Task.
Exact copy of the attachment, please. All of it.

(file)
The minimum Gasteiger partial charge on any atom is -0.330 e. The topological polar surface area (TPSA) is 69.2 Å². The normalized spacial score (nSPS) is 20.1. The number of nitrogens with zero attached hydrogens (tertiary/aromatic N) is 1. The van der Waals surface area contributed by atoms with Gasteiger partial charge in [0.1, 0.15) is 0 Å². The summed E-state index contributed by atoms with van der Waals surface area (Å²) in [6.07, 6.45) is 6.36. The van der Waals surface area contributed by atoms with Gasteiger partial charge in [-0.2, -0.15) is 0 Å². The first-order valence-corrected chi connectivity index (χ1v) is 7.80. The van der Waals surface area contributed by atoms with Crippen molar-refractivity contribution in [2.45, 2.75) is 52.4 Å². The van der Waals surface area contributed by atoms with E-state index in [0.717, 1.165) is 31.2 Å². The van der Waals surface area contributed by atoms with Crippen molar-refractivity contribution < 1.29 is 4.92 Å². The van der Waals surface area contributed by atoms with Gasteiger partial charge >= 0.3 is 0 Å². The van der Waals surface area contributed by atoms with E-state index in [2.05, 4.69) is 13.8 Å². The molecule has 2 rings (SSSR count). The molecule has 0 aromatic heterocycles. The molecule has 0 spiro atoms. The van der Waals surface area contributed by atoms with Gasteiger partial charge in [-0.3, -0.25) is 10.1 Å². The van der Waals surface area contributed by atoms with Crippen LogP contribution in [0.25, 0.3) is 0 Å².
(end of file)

The minimum Gasteiger partial charge on any atom is -0.330 e. The topological polar surface area (TPSA) is 69.2 Å². The normalized spacial score (nSPS) is 20.1. The number of nitrogens with zero attached hydrogens (tertiary/aromatic N) is 1. The van der Waals surface area contributed by atoms with Gasteiger partial charge in [0.1, 0.15) is 0 Å². The summed E-state index contributed by atoms with van der Waals surface area (Å²) in [6.07, 6.45) is 6.36. The van der Waals surface area contributed by atoms with Gasteiger partial charge in [-0.2, -0.15) is 0 Å². The first-order valence-corrected chi connectivity index (χ1v) is 7.80. The van der Waals surface area contributed by atoms with Crippen molar-refractivity contribution in [2.45, 2.75) is 52.4 Å². The van der Waals surface area contributed by atoms with E-state index in [0.717, 1.165) is 31.2 Å². The van der Waals surface area contributed by atoms with Crippen molar-refractivity contribution < 1.29 is 4.92 Å². The van der Waals surface area contributed by atoms with Gasteiger partial charge >= 0.3 is 0 Å². The van der Waals surface area contributed by atoms with E-state index in [2.05, 4.69) is 13.8 Å². The molecule has 2 rings (SSSR count). The molecule has 0 aromatic heterocycles. The molecule has 0 spiro atoms. The van der Waals surface area contributed by atoms with Gasteiger partial charge in [-0.3, -0.25) is 10.1 Å². The van der Waals surface area contributed by atoms with Crippen LogP contribution in [0.25, 0.3) is 0 Å².